Tuesday, June 23, 2009

What to do with the side yard? by Donna Duffy

Have you noticed how narrow side yards have become in newer neighborhoods? They are usually covered in rock and serve only as a pathway from the front yard to the backyard. In older neighborhoods, like mine, side yards are typically wider and offer more options for development.

But what to do with the side yard? It has the house on one side, and often a fence on the other side. It’s usually a shady area, and can be full of tree and shrub roots. It’s a high traffic area, resulting in compressed soil. It’s one of the more challenging parts of the yard for many of us.

When we moved into our house, the side yard had a shed, a locust tree and some spotty grass. I left it that way for a summer or two, then decided it was a waste of water to try and nurture the grass. So I killed the grass and put wood bark mulch in its place. Well, that took care of the water waste, but it was pretty boring. So one summer, I decided to take on the side yard as my main project. I added a meandering flagstone footpath, several large planters, a volunteer sumac, and a hammock under the tree. I planted perennials in the planters, not sure if they would last beyond the first year. At the entrance, I put an greenish metal arbor and gate.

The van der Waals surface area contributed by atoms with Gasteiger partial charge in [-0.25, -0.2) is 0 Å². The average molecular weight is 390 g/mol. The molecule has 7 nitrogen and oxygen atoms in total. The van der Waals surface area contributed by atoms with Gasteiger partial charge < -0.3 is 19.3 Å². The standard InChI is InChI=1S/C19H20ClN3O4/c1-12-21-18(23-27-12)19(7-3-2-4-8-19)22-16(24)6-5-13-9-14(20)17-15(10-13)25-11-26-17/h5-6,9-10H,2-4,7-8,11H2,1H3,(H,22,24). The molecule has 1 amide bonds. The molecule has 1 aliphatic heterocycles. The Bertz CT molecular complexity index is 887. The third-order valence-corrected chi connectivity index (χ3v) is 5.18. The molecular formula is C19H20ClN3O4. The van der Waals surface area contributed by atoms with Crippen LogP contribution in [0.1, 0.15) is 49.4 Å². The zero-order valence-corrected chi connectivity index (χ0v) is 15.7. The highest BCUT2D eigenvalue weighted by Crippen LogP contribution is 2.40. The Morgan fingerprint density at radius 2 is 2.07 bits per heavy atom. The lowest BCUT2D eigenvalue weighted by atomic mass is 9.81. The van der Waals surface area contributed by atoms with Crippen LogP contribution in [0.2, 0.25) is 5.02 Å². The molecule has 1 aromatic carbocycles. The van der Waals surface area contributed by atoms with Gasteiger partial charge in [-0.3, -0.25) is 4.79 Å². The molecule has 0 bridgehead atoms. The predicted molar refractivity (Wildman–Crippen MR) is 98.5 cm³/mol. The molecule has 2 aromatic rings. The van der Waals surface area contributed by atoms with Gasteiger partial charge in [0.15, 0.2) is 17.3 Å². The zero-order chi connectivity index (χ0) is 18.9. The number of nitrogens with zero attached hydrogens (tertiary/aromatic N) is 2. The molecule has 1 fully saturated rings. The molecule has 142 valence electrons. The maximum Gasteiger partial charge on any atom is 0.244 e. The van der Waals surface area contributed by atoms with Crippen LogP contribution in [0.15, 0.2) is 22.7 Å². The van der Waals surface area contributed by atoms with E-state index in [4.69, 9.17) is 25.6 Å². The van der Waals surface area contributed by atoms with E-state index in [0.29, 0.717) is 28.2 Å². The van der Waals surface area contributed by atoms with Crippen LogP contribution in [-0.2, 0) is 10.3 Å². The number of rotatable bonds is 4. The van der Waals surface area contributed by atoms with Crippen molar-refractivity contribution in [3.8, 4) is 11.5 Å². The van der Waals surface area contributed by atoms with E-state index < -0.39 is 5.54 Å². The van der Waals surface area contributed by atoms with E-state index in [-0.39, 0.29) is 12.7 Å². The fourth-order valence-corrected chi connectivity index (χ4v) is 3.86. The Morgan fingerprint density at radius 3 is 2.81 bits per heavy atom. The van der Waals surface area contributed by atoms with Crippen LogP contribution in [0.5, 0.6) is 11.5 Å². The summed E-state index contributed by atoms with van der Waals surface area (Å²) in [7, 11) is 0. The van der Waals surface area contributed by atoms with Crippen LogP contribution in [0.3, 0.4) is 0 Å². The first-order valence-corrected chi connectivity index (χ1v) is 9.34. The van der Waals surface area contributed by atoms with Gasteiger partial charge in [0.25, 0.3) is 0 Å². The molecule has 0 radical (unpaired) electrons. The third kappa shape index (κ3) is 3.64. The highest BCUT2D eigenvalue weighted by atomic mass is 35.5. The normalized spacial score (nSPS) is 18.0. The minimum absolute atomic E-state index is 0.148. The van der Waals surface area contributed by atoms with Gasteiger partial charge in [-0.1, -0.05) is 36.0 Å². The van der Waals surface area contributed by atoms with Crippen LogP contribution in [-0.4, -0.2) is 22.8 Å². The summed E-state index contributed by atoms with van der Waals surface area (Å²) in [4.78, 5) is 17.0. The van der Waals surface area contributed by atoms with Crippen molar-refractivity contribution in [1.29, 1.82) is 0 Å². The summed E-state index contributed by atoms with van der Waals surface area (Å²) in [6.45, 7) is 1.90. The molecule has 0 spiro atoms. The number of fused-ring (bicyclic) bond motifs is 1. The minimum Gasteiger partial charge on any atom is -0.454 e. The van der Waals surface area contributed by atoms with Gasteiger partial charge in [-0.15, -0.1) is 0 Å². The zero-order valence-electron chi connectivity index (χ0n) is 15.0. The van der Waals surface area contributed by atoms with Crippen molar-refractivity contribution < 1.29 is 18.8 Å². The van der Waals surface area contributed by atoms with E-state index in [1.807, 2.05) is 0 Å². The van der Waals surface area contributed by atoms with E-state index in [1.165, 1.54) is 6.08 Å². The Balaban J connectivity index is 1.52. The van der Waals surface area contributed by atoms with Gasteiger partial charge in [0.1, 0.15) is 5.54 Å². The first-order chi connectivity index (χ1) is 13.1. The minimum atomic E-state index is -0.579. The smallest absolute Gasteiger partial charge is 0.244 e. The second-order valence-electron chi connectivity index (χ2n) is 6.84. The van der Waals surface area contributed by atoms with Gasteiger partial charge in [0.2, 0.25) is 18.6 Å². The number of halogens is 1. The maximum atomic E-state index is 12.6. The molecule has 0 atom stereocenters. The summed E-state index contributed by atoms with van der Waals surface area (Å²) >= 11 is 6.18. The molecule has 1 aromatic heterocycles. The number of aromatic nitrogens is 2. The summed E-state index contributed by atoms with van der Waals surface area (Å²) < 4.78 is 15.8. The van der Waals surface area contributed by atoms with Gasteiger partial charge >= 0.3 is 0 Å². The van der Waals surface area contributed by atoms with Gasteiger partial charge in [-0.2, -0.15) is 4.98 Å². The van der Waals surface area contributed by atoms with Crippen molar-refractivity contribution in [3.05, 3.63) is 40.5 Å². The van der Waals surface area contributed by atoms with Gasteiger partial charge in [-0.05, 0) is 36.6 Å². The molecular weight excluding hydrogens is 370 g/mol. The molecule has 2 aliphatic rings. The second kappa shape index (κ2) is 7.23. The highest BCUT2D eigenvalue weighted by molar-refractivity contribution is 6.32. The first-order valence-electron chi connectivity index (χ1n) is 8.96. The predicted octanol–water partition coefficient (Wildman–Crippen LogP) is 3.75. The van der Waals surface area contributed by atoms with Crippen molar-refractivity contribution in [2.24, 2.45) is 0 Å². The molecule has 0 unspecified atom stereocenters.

It’s now an interesting, maintenance-free walkway. The perennials have survived in the planters with minimal winter water. The tree drops its leaves on the mulch, and I don’t have to rake them up. It’s a great place to hide out and take a nap in the shade. In the backyard, I continued the flagstone pathway in the lawn all the way to the pergola. For not much money or effort, I solved my side yard dilemma.